Casualties of History
The thing we shouldn't forget about the origins of Veterans Day.
All of our nation's veterans are honored on November 11, but it is important to recall that the origin of this observance was revulsion at the horrific casualties suffered by so many countries during World War I. Yes, a second and even more destructive conflict followed all too soon after the "war to end all wars," impelling a name change from Armistice Day to Veterans Day. And the rest of the 20th century was littered with insurgencies, terrorism, and a host of other violent ills -- most of which persist today, guaranteeing the steady production of new veterans, of which there are 22 million in the United States.
All of our nation’s veterans are honored on November 11, but it is important to recall that the origin of this observance was revulsion at the horrific casualties suffered by so many countries during World War I. Yes, a second and even more destructive conflict followed all too soon after the "war to end all wars," impelling a name change from Armistice Day to Veterans Day. And the rest of the 20th century was littered with insurgencies, terrorism, and a host of other violent ills — most of which persist today, guaranteeing the steady production of new veterans, of which there are 22 million in the United States.
But despite the seemingly endless parade of wars waged and fresh conflicts looming just beyond the bloody horizon, World War I still stands out for its sheer horror. Over ten million soldiers died, and more than twice that number were wounded. This is a terrible enough toll. But what makes these casualties stand out even more is their proportion of the total numbers of troops mobilized. For example, France put about 7.5 million soldiers in the field; one in five died, and three out of four who lived were wounded.
The other major combatants on both sides suffered horribly as well: the Austro-Hungarian Empire’s 6.5 million soldiers had a combined rate of killed and wounded of 74 percent. For Britain and Russia, the comparable figures totaled a bit over 50 percent, with German and Turkish losses slightly below one-half of all who served. The United States entered the conflict late, and so the overall casualty rate for the 4.3 million mobilized was but 8 percent. Even so, it is more than double the percentage of killed and wounded from the Iraq War, where total American casualties amounted to less than 4 percent of the one million who served.
Few conflicts in all of military history have seen victors and vanquished alike suffer such shocking losses as were incurred in World War I, so it is worth taking time to remember how this hecatomb came to pass. A great body of evidence suggests that this disaster was a product of poor generalship. Historian Alan Clark’s magisterial The Donkeys conveys a sense of the incredible stubbornness of high commanders who continued, for years, to hurl massed waves of infantry against machine guns and rapid-firing artillery. All this went on while senior generals stayed far from the front. A British field commander, who went riding daily, even had soldiers spread sand along the country lane he followed, to make sure his horse didn’t slip.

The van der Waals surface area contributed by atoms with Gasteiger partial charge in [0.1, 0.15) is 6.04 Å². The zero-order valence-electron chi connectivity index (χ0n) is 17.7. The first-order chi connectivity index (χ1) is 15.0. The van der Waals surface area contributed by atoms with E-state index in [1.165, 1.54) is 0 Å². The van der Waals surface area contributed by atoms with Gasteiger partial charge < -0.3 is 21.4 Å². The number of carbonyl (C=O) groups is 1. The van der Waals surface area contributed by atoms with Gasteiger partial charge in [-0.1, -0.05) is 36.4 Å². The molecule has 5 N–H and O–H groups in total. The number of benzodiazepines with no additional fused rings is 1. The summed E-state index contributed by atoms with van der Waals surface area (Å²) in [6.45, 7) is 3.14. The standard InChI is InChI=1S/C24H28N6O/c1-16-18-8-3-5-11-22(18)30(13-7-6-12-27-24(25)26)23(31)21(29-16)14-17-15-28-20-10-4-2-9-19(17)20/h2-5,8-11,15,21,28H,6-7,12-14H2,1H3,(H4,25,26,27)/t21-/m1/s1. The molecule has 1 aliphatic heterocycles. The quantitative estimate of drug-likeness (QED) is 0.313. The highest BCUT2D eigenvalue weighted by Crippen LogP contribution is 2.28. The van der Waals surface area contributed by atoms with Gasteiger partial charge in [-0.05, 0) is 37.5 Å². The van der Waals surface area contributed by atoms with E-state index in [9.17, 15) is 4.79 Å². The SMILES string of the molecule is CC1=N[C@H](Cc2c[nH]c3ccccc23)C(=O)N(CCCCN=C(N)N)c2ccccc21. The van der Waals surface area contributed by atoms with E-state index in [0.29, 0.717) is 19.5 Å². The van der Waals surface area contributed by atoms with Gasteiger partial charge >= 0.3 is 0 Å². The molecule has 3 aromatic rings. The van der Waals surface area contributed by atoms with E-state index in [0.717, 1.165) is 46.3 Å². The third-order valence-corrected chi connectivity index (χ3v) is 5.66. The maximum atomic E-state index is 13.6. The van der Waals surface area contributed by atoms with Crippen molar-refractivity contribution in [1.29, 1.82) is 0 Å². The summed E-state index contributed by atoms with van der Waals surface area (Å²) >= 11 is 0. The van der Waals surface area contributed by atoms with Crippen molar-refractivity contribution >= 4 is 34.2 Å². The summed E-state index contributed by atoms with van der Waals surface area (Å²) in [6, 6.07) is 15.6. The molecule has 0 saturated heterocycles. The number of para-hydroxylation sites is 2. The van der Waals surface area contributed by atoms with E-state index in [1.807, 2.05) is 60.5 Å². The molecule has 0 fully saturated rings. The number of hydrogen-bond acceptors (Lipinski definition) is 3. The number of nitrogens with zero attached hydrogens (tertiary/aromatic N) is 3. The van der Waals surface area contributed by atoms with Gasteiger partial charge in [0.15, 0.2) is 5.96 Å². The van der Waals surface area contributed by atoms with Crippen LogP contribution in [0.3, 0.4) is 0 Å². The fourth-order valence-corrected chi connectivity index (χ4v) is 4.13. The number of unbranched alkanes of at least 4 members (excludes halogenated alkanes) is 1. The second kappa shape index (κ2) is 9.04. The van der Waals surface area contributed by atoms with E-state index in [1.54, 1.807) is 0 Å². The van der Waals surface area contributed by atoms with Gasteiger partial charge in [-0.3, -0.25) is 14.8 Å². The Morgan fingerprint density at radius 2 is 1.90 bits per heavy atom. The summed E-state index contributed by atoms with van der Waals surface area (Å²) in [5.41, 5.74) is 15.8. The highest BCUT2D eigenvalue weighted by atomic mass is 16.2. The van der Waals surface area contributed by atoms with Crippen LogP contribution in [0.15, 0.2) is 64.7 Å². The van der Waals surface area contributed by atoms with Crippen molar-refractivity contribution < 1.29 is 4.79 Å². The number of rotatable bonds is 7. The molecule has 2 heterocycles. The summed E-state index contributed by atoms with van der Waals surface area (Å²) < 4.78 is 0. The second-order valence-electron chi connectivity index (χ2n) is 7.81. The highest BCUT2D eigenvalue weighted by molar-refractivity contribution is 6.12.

But intransigence in the face of failure was not the only source of the tragedy of the Great War; incomprehension was the true cause of disaster. Neither the generals nor those who built the weapons of the time, and especially not the political leaders who sent the troops into battle, understood the likely effects of the destructive capabilities they were unleashing. Many "battle studies" before the war suggested that machine guns would favor attacking forces trying to cover open ground over defenders firing from trenches. And most military experts thought that artillery’s extended range and greater accuracy would flatten defenses and greatly ease the task of advancing forces. Wrong on both counts.
The only fellow who called things correctly was a Polish banker — and sometime logistician to Tsar Nicholas II — Ivan Bloch. Over a decade before the disaster hit, he predicted the grievous losses that would be suffered. He based his conclusions in large part on simple calculations of the range and rate of fire of weapons versus the pace of advance of infantry. The tsar took Bloch’s warnings to heart and lobbied for an international peace movement. Indeed, the first great conference at The Hague was his doing. But nobody else listened, as Bloch’s work was considered unduly alarmist and "unprofessional."